HRI Young Researchers Workshop
The schedule and list of attendees have now been posted.
The field of human-robot interaction is new but growing rapidly. While there are now several established researchers in the field, many of the current human-robotic interaction practitioners are students or recently graduated. This workshop, to be held in conjunction with the HRI 2006 conference, aims to bring together this group of researchers to discuss their work, talk about the important upcoming issues in the field, and hear about what their colleagues are doing. The workshop is partly a follow up to the Human-Robot Interaction Summer School that took place in Volterra, Italy in July of 2004. However, those who did not attend are encouraged to submit to this workshop; previous attendance will not affect acceptance.
NSF Funding
We are happy to report that the United States National Science Foundation has agreed to help fund the workshop. Attendees have received information about what that means for workshop-related expenses.
Keynote Speaker
We would like to announce Dr. Clifford Nass of Stanford University as our keynote speaker. Dr. Nass is Director of the Communication between Humans and Interactive Media (CHIMe) Lab at Stanford. He has written two books, The Media Equation: How People Treat Computers, Televisions, and New Media Like Real People and Places (New York: Cambridge University Press) and Wired for Speech: How Voice Activates and Advances the Human-Computer Relationship (Cambridge, MA: MIT Press). You can find more information at his web site.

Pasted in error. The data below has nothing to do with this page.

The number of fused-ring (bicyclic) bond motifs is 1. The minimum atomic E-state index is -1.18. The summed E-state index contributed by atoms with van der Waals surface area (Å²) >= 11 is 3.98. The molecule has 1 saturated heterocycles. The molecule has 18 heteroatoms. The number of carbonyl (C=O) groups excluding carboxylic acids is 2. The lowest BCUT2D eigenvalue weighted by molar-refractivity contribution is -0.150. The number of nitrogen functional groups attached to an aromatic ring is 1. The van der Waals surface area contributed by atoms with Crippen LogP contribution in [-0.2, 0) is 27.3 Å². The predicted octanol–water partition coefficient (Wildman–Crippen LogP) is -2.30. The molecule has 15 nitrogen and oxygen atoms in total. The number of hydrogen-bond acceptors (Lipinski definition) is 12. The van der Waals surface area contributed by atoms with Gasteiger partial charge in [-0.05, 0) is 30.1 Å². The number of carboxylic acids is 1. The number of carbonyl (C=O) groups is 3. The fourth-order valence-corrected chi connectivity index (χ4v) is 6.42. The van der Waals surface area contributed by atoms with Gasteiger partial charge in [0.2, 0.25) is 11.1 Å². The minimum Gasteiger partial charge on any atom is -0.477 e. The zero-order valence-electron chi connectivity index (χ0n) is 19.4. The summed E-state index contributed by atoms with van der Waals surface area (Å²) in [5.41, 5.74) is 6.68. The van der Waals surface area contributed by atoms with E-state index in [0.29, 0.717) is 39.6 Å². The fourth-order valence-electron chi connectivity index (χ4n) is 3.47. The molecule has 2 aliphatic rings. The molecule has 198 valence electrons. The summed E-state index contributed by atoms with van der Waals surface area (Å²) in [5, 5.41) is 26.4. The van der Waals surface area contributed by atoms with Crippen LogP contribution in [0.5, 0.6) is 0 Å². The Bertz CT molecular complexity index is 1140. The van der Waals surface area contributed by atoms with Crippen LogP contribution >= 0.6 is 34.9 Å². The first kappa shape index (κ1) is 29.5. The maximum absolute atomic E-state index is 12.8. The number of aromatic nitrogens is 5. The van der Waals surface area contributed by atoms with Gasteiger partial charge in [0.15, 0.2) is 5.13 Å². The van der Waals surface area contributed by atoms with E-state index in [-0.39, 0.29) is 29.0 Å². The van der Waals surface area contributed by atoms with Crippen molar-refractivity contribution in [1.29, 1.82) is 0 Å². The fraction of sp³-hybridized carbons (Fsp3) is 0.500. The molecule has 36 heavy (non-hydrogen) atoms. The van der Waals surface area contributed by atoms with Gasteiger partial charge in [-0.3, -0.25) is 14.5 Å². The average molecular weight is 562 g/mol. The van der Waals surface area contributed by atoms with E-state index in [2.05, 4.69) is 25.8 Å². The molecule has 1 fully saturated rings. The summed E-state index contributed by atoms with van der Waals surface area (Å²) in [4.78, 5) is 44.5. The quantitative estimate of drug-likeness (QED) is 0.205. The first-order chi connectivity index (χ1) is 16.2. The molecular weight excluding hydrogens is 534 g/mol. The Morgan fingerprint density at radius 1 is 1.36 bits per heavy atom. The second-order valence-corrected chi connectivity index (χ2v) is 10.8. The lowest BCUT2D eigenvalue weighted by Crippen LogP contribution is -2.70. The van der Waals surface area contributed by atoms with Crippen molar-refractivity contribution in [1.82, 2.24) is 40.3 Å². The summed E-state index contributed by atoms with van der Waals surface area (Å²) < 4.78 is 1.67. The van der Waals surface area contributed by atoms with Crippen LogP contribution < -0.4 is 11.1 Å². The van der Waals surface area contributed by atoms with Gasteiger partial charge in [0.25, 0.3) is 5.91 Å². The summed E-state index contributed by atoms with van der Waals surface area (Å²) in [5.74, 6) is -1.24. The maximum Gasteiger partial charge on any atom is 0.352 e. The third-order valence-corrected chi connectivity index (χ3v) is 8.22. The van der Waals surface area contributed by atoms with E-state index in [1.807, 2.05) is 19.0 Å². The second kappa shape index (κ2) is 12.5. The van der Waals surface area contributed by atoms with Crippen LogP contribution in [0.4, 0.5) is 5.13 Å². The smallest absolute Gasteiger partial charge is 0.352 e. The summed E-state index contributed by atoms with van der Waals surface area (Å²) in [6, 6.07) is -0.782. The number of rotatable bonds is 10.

The format of the workshop will have participants presenting their work in short talks, hearing from an expert in the field on the important problems in HRI, and meeting in small group sessions to discuss common research themes.

The workshop will take place on Wednesday, March 1, 2006, in Salt Lake City, Utah in conjunction with the HRI 2006 Conference to be held in Salt Lake City March 2-3. Potential participants are encouraged to submit an abstract of their current research by September 15, 2005 to [email protected] Please limit abstracts to two pages.

We plan to accept approximately 30 students and young researchers to the workshop. Twelve will be asked to give a brief (10 minute) talk to the workshop about their work. The remainder will be expected to talk about their work during breakout sessions and meals.
Program Committee